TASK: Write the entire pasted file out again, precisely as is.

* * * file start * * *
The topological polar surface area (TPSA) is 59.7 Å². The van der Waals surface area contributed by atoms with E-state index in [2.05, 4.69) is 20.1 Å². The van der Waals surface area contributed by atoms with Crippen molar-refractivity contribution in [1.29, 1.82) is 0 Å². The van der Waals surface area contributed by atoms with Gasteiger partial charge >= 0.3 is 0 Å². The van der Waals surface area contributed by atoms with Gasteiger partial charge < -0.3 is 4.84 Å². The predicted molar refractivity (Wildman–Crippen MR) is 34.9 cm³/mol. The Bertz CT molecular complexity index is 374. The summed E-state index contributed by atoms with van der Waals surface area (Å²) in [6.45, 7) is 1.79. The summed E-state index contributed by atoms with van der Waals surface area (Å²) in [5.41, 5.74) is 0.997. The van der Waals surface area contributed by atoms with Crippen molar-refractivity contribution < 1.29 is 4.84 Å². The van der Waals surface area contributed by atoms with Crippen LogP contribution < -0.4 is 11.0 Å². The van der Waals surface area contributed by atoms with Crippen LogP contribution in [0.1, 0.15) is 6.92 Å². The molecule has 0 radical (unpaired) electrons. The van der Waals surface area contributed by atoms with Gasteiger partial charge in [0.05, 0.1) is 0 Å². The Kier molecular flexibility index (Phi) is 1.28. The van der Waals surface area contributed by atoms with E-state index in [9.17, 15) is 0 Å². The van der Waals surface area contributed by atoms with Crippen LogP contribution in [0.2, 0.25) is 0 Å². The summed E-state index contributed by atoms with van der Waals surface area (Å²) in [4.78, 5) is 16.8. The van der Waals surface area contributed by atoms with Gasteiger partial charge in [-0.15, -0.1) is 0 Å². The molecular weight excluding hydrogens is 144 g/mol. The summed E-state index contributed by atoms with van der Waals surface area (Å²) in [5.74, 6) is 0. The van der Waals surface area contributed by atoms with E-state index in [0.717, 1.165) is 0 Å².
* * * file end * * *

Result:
The topological polar surface area (TPSA) is 59.7 Å². The van der Waals surface area contributed by atoms with E-state index in [2.05, 4.69) is 20.1 Å². The van der Waals surface area contributed by atoms with Crippen molar-refractivity contribution in [1.29, 1.82) is 0 Å². The van der Waals surface area contributed by atoms with Gasteiger partial charge >= 0.3 is 0 Å². The van der Waals surface area contributed by atoms with Gasteiger partial charge < -0.3 is 4.84 Å². The predicted molar refractivity (Wildman–Crippen MR) is 34.9 cm³/mol. The Bertz CT molecular complexity index is 374. The summed E-state index contributed by atoms with van der Waals surface area (Å²) in [6.45, 7) is 1.79. The summed E-state index contributed by atoms with van der Waals surface area (Å²) in [5.41, 5.74) is 0.997. The van der Waals surface area contributed by atoms with Crippen molar-refractivity contribution < 1.29 is 4.84 Å². The van der Waals surface area contributed by atoms with Crippen LogP contribution < -0.4 is 11.0 Å². The van der Waals surface area contributed by atoms with Crippen LogP contribution in [0.1, 0.15) is 6.92 Å². The molecule has 0 radical (unpaired) electrons. The van der Waals surface area contributed by atoms with Gasteiger partial charge in [0.05, 0.1) is 0 Å². The Kier molecular flexibility index (Phi) is 1.28. The van der Waals surface area contributed by atoms with E-state index in [9.17, 15) is 0 Å². The van der Waals surface area contributed by atoms with Crippen LogP contribution in [0.2, 0.25) is 0 Å². The summed E-state index contributed by atoms with van der Waals surface area (Å²) in [4.78, 5) is 16.8. The van der Waals surface area contributed by atoms with Gasteiger partial charge in [-0.15, -0.1) is 0 Å². The molecular weight excluding hydrogens is 144 g/mol. The summed E-state index contributed by atoms with van der Waals surface area (Å²) in [5.74, 6) is 0. The van der Waals surface area contributed by atoms with E-state index in [0.717, 1.165) is 0 Å².